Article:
Graphene Oxide for Miniaturized Water Desalination

Graphene Oxide for Miniaturized Water Desalination

Author: ChemistryViews.org

Freshwater is scarce in some regions of the world. Desalination of seawater is one approach to solving this problem. To achieve this, water needs to be separated from the ions of dissolved salts—mostly sodium chloride. Layered graphene oxide (GO) membranes can be used for the precise sieving of small ions and molecules. To filter out sea salt, the spacing between GO layers needs to be reduced to several angstroms. However, such compressed membranes provide extremely low water flux.

Wei Guo, Technical Institute of Physics and Chemistry, Chinese Academy of Sciences, Beijing, and colleagues have tackled this issue and developed a planar heterogeneous graphene oxide membrane (PHGOM, pictured) with both excellent salt rejection and high water flux. The PHGOM consists of pristine GO (negatively charged, n‐GO), and polyethyleneimine‐conjugated GO (positively charged, p‐GO). The membrane was prepared by dual‐flow filtration of colloidal solutions of n-GO and p-GO.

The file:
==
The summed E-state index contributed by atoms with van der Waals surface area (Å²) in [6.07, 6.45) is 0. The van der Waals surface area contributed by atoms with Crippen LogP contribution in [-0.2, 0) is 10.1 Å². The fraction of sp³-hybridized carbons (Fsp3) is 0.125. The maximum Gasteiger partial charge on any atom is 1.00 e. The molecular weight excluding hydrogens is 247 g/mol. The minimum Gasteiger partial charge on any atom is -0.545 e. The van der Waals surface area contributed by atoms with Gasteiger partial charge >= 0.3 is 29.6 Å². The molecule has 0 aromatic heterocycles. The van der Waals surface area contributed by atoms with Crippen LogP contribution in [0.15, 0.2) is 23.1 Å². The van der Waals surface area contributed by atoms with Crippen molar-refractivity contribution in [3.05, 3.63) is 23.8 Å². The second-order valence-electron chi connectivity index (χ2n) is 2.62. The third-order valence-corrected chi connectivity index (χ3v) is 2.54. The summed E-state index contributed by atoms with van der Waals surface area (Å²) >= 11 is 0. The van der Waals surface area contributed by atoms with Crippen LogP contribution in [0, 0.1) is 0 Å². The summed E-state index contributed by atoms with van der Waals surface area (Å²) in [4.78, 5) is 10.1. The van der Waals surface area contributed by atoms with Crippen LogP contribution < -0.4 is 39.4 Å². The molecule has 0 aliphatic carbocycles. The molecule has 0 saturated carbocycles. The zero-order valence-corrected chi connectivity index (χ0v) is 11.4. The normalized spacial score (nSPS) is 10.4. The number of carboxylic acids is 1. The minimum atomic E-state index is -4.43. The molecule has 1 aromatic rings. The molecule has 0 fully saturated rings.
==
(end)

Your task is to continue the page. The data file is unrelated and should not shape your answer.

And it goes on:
The junction between the oppositely charged GO multilayers blocks the conduction of both cations and anions. Freshwater can pass through and be collected at the near‐neutral transition area. The system provides a high rejection rate of 97.0 % for NaCl and a water flux of 1529 L m−2 h−1 bar−1. According to the researchers, further optimization of the fine structure and chemical composition at the interface could allow the membranes to be used in portable devices with low energy consumption.

 


 

 

 

 

 

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